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Kaposi's sarcoma is a cancer that causes patches of abnormal tissue to grow under the skin, in the lining of the mouth, nose, and throat or in other organs. The patches are usually red or purple and are made of cancer cells and blood cells. The red and purple patches often cause no symptoms, though they may be painful. If the cancer spreads to the digestive tract or lungs, bleeding can result. Lung tumors can make breathing hard.
Before the HIV/AIDS epidemic, KS usually developed slowly. In HIV/AIDS patients, though, the disease moves quickly. Treatment depends on where the lesions are and how bad they are. Treatment for HIV itself can shrink the lesions. However, treating KS does not improve survival from HIV/AIDS itself.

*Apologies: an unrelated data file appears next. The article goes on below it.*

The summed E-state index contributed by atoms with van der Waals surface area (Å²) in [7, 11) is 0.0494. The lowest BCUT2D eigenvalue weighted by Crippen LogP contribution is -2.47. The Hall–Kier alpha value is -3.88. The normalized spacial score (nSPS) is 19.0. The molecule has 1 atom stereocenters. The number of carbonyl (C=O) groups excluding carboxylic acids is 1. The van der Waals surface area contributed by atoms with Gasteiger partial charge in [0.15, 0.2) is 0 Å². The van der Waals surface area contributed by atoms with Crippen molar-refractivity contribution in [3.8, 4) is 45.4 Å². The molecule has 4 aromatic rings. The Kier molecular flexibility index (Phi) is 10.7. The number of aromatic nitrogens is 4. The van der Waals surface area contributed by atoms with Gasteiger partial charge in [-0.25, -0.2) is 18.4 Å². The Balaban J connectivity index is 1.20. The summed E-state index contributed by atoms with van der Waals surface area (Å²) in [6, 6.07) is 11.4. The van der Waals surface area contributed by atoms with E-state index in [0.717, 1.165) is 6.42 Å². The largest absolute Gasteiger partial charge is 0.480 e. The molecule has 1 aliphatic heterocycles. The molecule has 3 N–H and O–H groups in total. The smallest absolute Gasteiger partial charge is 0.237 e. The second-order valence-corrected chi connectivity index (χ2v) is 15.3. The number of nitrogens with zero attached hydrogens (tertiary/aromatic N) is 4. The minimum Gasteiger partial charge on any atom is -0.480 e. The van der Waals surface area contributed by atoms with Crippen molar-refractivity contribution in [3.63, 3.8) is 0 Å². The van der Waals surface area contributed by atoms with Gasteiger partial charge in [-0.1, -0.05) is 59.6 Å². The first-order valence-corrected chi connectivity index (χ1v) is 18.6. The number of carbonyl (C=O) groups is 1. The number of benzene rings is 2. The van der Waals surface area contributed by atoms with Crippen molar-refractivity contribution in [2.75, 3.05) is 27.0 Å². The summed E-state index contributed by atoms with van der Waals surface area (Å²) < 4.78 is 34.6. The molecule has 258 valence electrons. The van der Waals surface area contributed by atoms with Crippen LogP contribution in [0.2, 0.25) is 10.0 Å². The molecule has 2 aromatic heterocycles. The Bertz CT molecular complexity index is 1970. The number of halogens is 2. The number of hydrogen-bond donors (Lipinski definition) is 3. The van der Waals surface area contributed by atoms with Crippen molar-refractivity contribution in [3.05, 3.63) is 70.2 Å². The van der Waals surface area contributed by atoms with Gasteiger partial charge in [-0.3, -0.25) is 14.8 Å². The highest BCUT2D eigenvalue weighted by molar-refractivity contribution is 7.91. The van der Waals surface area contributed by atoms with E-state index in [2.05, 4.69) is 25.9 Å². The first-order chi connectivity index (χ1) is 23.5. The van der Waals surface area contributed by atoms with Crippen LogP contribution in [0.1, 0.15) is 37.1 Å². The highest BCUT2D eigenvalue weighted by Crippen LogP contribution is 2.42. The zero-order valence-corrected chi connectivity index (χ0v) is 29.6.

NIH: National Cancer Institute
Prevention and Risk Factors
- Can Kaposi Sarcoma Be Prevented? (American Cancer Society)
- Do We Know What Causes Kaposi Sarcoma? (American Cancer Society)
- What Should You Ask Your Doctor about Kaposi Sarcoma? (American Cancer Society)
- Purplish Lesions of Kaposi's Sarcoma (National Institutes of Health)
Statistics and Research
- What Are the Key Statistics about Kaposi Sarcoma? (American Cancer Society)
- What's New in Kaposi Sarcoma Research and Treatment? (American Cancer Society)
- ClinicalTrials.gov: Sarcoma, Kaposi (National Institutes of Health)